Owen Wilson's Arrested Development
People talk about "courageous" performances all the time, though it's doubtful that actors are really any braver than, say, firemen, policemen or nurses. Still, it must have taken some guts for Owen Wilson to stand up and present an Oscar this year. A worldwide audience of up to a billion people flashing back to headlines about the star's suicide attempt last August.
It was shocking news - suicides often are - and especially because Wilson would seem to be living the dream. He's earning $10 million a picture. He's a blond, blue-eyed golden boy, with a tight-knit family and support group including brothers Luke and Andrew; director and sometime co-writer Wes Anderson; and frequent costars Ben Stiller and Vince Vaughn.
And then there's his persona, which is laid-back, West coast, let-the-good-times-roll. Stiller might fume and fret, but Owen just shrugs off misfortune. He's a stoner, a loafer, a beach bum, a slacker. If this guy's depressed, what hope is there for the rest of us?
It's futile - and tacky - to speculate about what may have led Wilson to such a drastic act, but we're foolish if we take a star's personality at face value. In any case, Wilson is hardly the first comic actor to wrestle with his demons.
His first film, which he wrote with his college buddy Wes Anderson as a short in 1994 and which became a feature two years later, begins with Wilson's character, Dignan, breaking his best friend (played by Owen's brother Luke) out of an mental hospital - although gung-ho Dignan is clearly the more certifiable of the two, a loose cannon who sets off on a crime spree of sorts (they rob a book store) for no more pressing reason than to fight off terminal apathy. The ending, too, reveals a melancholy in Dignan that he won't share with his friends.
Wilson wrote himself nothing more than a bit part in Rushmore (1998), but there's something of him in precocious Max Fischer's single-minded denial of reality. Like Dignan, Max is an impossible dreamer; that's his charm and his biggest flaw.
The Royal Tenenbaums (2001) is a comedy about prodigious failure in which a trio of gifted siblings succumbs to paranoia and despair in their late 20s/early 30s. Owen played Eli Cross, a maverick Tenenbaum-wannabe, and a bad writer with good sales figures. (Brother Luke played the suicidal Richie Tenenbaum.)
By this time Owen was well on the way to becoming a movie star in his own right, though he probably wouldn't have taken much pride from his involvement in Anaconda, Armageddon and The Haunting, box-office hits that were rubbished by the critics.
He didn't get a script credit on Anderson's last two films, The Life Aquatic with Steve Zissou and The Darjeeling Limited, but again (and again) he's cast as the unhappy heir - as Steve's alleged illegitimate son in the first, and as the older brother in the latter, grieving his father, angry with his mom, and bandaged and bruised after a suicidal motorcycle accident.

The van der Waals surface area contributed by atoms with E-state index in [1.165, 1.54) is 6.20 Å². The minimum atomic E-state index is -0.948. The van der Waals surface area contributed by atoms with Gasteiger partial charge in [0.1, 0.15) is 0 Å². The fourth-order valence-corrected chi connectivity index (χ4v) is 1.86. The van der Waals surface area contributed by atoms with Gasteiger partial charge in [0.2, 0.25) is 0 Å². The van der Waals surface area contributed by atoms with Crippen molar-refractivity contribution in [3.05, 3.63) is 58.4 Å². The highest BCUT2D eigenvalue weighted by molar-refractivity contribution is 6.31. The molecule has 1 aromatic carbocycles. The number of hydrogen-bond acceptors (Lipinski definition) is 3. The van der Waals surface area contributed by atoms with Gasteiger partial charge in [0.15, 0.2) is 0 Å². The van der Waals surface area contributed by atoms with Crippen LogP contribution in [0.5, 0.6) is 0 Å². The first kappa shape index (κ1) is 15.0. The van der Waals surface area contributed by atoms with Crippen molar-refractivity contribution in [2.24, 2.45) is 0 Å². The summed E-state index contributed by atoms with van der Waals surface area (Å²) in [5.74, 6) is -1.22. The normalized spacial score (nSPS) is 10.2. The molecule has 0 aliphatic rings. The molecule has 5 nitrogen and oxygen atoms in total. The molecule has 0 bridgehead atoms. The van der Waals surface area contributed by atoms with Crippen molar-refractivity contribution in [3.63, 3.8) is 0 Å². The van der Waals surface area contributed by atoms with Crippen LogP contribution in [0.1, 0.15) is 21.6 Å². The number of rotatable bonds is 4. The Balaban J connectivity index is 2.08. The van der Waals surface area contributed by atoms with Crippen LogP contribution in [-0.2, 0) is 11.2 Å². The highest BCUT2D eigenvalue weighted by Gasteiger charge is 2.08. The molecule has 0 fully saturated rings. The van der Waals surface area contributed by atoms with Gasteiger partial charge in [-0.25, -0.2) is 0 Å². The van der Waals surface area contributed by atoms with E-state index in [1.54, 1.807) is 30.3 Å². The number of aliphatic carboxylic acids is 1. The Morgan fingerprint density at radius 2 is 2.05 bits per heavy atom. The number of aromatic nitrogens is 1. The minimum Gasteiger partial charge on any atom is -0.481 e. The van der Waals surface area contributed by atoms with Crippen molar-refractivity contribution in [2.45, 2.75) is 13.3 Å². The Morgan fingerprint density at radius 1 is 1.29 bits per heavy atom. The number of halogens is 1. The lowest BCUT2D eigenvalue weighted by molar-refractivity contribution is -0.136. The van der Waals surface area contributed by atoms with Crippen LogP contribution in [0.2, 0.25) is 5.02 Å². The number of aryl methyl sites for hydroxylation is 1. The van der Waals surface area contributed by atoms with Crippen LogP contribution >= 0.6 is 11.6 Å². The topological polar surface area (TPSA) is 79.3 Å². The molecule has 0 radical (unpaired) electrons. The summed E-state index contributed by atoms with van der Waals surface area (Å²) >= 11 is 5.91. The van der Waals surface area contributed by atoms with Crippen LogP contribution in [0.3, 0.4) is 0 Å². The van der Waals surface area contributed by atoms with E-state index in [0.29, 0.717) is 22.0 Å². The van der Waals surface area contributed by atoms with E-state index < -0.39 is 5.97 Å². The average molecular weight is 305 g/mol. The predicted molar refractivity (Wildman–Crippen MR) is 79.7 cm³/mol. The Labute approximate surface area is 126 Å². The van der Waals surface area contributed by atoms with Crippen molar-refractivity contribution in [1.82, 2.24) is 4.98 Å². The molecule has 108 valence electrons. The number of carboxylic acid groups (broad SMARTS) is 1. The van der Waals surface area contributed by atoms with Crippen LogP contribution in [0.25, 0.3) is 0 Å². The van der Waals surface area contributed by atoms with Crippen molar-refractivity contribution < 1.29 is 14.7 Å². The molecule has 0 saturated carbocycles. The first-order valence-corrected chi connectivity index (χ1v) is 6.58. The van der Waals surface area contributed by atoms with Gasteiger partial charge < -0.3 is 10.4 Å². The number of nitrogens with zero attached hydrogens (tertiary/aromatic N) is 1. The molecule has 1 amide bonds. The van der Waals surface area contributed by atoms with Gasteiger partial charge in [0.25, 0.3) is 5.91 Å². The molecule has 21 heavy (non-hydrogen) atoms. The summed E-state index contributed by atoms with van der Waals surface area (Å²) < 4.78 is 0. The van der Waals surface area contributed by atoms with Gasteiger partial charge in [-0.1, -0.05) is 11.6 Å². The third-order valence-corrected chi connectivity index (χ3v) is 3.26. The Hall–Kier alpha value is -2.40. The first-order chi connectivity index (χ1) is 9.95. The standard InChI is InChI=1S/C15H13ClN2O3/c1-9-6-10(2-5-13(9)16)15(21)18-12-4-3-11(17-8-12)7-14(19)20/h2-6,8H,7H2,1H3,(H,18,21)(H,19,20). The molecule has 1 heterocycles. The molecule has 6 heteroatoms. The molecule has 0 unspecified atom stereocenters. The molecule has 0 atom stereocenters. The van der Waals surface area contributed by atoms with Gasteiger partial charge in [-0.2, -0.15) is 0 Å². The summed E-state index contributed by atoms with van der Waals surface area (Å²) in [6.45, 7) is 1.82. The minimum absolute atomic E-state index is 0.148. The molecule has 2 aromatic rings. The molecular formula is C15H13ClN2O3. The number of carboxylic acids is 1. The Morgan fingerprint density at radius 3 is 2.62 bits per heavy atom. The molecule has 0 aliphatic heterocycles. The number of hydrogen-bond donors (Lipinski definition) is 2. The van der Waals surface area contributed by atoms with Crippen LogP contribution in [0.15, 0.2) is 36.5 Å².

These are very funny movies, but they're inescapably rooted in unhappiness: in midlife crisis, loneliness and bereavement. All the youthful promise we see in Max Fisher curdles into the numbing sense of failure we find in the Bill Murray roles. Caught in the middle, Owen's boyish men are either fixated on an impossible goal, or they're listless and adrift.
If these represent his most nuanced performances, Wilson's work for other filmmakers is more cavalier, more of a goof, and the reason he's so popular. He hit his groove in 2000-2001 with Shanghai Noon, Meet The Parents, and Zoolander. In each case, Wilson was sharing the spotlight with a more established star (Jackie Chan and Ben Stiller), and there's a very relaxed, free quality to his playing - you can tell he was enjoying himself. There's a zest in these movies that begins to deflate by the time their mostly mediocre sequels and rematches come along.
Is he always going to be the sideman, or will Wilson step up to the plate and impose himself on a movie in the way that Will Ferrell, Jim Carrey or Steve Carell have? This week's disappointing Drillbit Taylor doesn't offer many clues - it's a lead role, but only if you discount the three kids he's babysitting. Trouble is, it's Wilson who needs to grow up, he's been playing the overgrown child for too long now. It's time for this very talented writer and actor to move onwards and upwards.Tom Charity email@example.com
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